The Guinn Family contacted Kid’s Boost The Mission of Kid’s Boost is simple: To create a sustainable cycle of giving by equipping kids to serve others. Mrs. Stocks, the founder Of Kid’s Boost, believes that kids of all ages have the innate need and desire to do something great in the world. So, Kid’s Boost offered The Guinn Family $100.00 to begin their plan. Long story short, the first annual Running thru The Flames 5K held this past Sunday on September 11, 2016, in Marietta, Georgia, raised $20,002.69…$15,002.69 more than their goal of $5,000!!!
This all began with three grieving girls who had lost their Daddy because of a distracted driver, a motivated (and also grieving) Mommy, $100.00 and this family’s desire to make a difference while honoring their precious loved one. So I leave you now with a few thoughts:
Do you have kids or grandkids? Would you like to see them more confident? What is important to your child? THINK BIG! Contact Kid’s Boost and they will help you empower your kids to do great things to give back in fun ways.
Are you and I distracted drivers, one who is constantly handling our phones while behind the wheel? Read here about a tragic accident that happened just this week in Athens, Georgia, stealing a life away, a UGA Grad Researcher, Ashley Block, age 25, instantly. The driver, age 31 has been found to not only be looking at her cellphone, but also impaired. As Kim Guinn states: “Pass them like you love them, because someone ‘does’love them. Bikers, joggers, pedestrians have families just like you.”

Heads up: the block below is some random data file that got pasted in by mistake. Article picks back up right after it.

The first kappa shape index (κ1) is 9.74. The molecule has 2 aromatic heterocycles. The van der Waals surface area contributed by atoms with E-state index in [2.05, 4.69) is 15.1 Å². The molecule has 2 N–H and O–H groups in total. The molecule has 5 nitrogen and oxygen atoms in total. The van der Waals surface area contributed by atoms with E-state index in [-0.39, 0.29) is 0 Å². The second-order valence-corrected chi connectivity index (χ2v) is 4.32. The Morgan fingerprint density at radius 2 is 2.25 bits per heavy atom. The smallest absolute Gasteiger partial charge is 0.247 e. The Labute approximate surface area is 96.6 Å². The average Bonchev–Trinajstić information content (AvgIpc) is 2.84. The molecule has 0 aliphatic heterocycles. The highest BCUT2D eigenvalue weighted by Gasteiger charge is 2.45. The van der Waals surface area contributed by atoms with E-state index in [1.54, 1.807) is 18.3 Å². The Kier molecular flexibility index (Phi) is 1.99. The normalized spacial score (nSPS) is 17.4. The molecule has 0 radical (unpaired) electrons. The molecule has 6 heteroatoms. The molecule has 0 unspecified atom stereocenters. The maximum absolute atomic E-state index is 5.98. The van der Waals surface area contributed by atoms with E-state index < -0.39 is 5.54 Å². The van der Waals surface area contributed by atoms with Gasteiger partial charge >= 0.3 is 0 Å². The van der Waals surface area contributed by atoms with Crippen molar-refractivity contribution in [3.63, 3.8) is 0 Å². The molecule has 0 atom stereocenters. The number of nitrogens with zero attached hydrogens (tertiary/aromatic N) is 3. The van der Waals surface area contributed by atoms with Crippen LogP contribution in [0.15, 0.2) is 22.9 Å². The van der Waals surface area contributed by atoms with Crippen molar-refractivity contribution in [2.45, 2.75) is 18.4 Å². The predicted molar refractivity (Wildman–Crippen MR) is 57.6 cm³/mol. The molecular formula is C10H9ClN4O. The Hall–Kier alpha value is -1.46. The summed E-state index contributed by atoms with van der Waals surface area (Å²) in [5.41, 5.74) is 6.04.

Do you know someone who is struggling with the loss of a child or a parent? If so, encourage them to contact Kate’s Club. This $20,000+ raised by The Guinn triplets will fund camps, outings, parental resources, all kinds of great things, all in the name of helping families who are grieving the loss of a family precious member.
And finally, remember that TODAY is a gift, and that is why we call it “The Present”. Click here to read one of my favorite posts: The Simple Things. Make Today A Great Day!
Memorial Day! Cookouts, beach trips, boat rides, parades, picnics are just a few of the activities you and I are taking part of on this Memorial Day, 2016 as we celebrate the start of SUMMER!
We are the home of the free because of the brave.
I want to share with you three ways to honor and raise up our flag as you enjoy this special time with your favorite people. Click here for an amazing 3 minute Memorial Day video produced by Zoomability.
As I have been placing flags around in flower pots and window sills, my mind keeps going back to when I was ten years old and the U.S. was directly involved in the Vietnam War. Over 58,000 Americans were killed in this horrific war, and if you have never taken the time to view pictures/videos about it, or if you haven’t in years, I strongly urge you to click here to learn more about this time. The U.S. involvement was during the 1962 and 1973, and as a girl at the time, in addition to the news/media coverage, I have three vivid memories.